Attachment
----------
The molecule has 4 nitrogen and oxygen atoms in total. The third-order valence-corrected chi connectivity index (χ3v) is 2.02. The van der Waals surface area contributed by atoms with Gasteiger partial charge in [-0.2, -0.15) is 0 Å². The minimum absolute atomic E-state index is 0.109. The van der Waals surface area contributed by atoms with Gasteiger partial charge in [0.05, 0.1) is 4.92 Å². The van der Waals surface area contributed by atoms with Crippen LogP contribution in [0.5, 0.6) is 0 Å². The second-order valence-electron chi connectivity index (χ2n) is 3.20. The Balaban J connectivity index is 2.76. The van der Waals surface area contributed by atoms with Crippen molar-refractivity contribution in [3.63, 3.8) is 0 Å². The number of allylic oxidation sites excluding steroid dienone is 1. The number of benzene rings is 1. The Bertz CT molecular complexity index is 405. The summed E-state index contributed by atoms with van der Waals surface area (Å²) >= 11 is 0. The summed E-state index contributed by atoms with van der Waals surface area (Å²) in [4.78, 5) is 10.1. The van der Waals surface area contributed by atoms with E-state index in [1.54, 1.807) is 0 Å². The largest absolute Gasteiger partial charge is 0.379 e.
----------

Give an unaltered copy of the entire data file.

The molecule has 4 nitrogen and oxygen atoms in total. The third-order valence-corrected chi connectivity index (χ3v) is 2.02. The van der Waals surface area contributed by atoms with Gasteiger partial charge in [-0.2, -0.15) is 0 Å². The minimum absolute atomic E-state index is 0.109. The van der Waals surface area contributed by atoms with Gasteiger partial charge in [0.05, 0.1) is 4.92 Å². The van der Waals surface area contributed by atoms with Crippen LogP contribution in [0.5, 0.6) is 0 Å². The second-order valence-electron chi connectivity index (χ2n) is 3.20. The Balaban J connectivity index is 2.76. The van der Waals surface area contributed by atoms with Crippen molar-refractivity contribution in [3.63, 3.8) is 0 Å². The number of allylic oxidation sites excluding steroid dienone is 1. The number of benzene rings is 1. The Bertz CT molecular complexity index is 405. The summed E-state index contributed by atoms with van der Waals surface area (Å²) >= 11 is 0. The summed E-state index contributed by atoms with van der Waals surface area (Å²) in [4.78, 5) is 10.1. The van der Waals surface area contributed by atoms with E-state index in [1.54, 1.807) is 0 Å². The largest absolute Gasteiger partial charge is 0.379 e.